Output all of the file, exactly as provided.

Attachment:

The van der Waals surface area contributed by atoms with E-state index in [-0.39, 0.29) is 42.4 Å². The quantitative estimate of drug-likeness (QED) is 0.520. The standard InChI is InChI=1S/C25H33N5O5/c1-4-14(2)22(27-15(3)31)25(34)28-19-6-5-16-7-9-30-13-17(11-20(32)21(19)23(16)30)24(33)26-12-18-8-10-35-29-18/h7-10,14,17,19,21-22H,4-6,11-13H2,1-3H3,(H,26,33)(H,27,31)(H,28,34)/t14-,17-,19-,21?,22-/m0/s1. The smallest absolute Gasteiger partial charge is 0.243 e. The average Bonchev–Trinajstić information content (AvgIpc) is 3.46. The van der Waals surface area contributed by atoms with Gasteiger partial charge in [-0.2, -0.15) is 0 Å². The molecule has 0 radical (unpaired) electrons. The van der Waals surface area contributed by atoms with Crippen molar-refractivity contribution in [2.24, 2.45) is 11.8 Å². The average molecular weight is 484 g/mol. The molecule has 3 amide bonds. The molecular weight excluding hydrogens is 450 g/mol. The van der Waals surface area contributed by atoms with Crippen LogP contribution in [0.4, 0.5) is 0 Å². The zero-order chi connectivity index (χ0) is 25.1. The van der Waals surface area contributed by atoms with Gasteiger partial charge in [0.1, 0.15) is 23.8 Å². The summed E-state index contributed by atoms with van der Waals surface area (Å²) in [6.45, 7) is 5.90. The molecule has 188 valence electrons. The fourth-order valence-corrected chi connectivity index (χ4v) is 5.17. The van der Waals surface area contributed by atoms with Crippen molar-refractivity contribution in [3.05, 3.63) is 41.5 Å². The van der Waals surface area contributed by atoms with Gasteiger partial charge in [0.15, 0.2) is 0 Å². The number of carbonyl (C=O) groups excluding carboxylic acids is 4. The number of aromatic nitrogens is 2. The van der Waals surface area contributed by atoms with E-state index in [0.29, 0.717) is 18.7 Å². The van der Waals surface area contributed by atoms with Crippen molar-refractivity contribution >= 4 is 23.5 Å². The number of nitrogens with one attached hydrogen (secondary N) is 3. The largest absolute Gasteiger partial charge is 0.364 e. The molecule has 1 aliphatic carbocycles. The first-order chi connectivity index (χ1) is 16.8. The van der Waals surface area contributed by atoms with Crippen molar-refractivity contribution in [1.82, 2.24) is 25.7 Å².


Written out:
The van der Waals surface area contributed by atoms with E-state index in [-0.39, 0.29) is 42.4 Å². The quantitative estimate of drug-likeness (QED) is 0.520. The standard InChI is InChI=1S/C25H33N5O5/c1-4-14(2)22(27-15(3)31)25(34)28-19-6-5-16-7-9-30-13-17(11-20(32)21(19)23(16)30)24(33)26-12-18-8-10-35-29-18/h7-10,14,17,19,21-22H,4-6,11-13H2,1-3H3,(H,26,33)(H,27,31)(H,28,34)/t14-,17-,19-,21?,22-/m0/s1. The smallest absolute Gasteiger partial charge is 0.243 e. The average Bonchev–Trinajstić information content (AvgIpc) is 3.46. The van der Waals surface area contributed by atoms with Gasteiger partial charge in [-0.2, -0.15) is 0 Å². The molecule has 0 radical (unpaired) electrons. The van der Waals surface area contributed by atoms with Crippen molar-refractivity contribution in [2.24, 2.45) is 11.8 Å². The average molecular weight is 484 g/mol. The molecule has 3 amide bonds. The molecular weight excluding hydrogens is 450 g/mol. The van der Waals surface area contributed by atoms with Crippen LogP contribution in [0.4, 0.5) is 0 Å². The zero-order chi connectivity index (χ0) is 25.1. The van der Waals surface area contributed by atoms with Gasteiger partial charge in [0.1, 0.15) is 23.8 Å². The summed E-state index contributed by atoms with van der Waals surface area (Å²) in [6.45, 7) is 5.90. The molecule has 188 valence electrons. The fourth-order valence-corrected chi connectivity index (χ4v) is 5.17. The van der Waals surface area contributed by atoms with Crippen molar-refractivity contribution in [3.05, 3.63) is 41.5 Å². The van der Waals surface area contributed by atoms with Gasteiger partial charge in [0.15, 0.2) is 0 Å². The number of carbonyl (C=O) groups excluding carboxylic acids is 4. The number of aromatic nitrogens is 2. The van der Waals surface area contributed by atoms with E-state index in [0.29, 0.717) is 18.7 Å². The van der Waals surface area contributed by atoms with Crippen molar-refractivity contribution >= 4 is 23.5 Å². The number of nitrogens with one attached hydrogen (secondary N) is 3. The largest absolute Gasteiger partial charge is 0.364 e. The molecule has 1 aliphatic carbocycles. The first-order chi connectivity index (χ1) is 16.8. The van der Waals surface area contributed by atoms with Crippen molar-refractivity contribution in [1.82, 2.24) is 25.7 Å².